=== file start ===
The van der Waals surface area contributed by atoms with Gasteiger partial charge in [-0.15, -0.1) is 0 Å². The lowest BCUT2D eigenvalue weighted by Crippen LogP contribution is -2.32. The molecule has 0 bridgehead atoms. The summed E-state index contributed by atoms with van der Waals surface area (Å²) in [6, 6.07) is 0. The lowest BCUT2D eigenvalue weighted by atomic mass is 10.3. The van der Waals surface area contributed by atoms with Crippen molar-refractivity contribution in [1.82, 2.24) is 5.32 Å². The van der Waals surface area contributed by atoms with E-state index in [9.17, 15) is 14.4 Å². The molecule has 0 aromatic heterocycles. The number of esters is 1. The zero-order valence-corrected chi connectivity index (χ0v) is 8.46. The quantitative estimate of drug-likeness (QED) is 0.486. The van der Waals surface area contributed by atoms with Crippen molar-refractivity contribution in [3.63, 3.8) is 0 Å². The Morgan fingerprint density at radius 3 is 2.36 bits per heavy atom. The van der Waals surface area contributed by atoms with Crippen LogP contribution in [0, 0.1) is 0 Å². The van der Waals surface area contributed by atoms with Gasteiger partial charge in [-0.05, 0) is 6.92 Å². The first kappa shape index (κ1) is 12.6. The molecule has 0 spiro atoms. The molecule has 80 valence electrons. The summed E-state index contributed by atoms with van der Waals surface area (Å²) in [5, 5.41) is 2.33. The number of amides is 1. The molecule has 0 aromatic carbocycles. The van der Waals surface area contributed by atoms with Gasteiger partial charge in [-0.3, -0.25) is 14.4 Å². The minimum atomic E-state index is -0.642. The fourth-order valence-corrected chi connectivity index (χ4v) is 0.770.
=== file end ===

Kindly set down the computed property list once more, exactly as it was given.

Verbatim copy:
The van der Waals surface area contributed by atoms with Gasteiger partial charge in [-0.15, -0.1) is 0 Å². The lowest BCUT2D eigenvalue weighted by Crippen LogP contribution is -2.32. The molecule has 0 bridgehead atoms. The summed E-state index contributed by atoms with van der Waals surface area (Å²) in [6, 6.07) is 0. The lowest BCUT2D eigenvalue weighted by atomic mass is 10.3. The van der Waals surface area contributed by atoms with Crippen molar-refractivity contribution in [1.82, 2.24) is 5.32 Å². The van der Waals surface area contributed by atoms with E-state index in [9.17, 15) is 14.4 Å². The molecule has 0 aromatic heterocycles. The number of esters is 1. The zero-order valence-corrected chi connectivity index (χ0v) is 8.46. The quantitative estimate of drug-likeness (QED) is 0.486. The van der Waals surface area contributed by atoms with Crippen molar-refractivity contribution in [3.63, 3.8) is 0 Å². The Morgan fingerprint density at radius 3 is 2.36 bits per heavy atom. The van der Waals surface area contributed by atoms with Crippen LogP contribution in [0, 0.1) is 0 Å². The van der Waals surface area contributed by atoms with Gasteiger partial charge in [-0.05, 0) is 6.92 Å². The first kappa shape index (κ1) is 12.6. The molecule has 0 spiro atoms. The molecule has 80 valence electrons. The summed E-state index contributed by atoms with van der Waals surface area (Å²) in [5, 5.41) is 2.33. The number of amides is 1. The molecule has 0 aromatic carbocycles. The van der Waals surface area contributed by atoms with Gasteiger partial charge in [-0.3, -0.25) is 14.4 Å². The minimum atomic E-state index is -0.642. The fourth-order valence-corrected chi connectivity index (χ4v) is 0.770.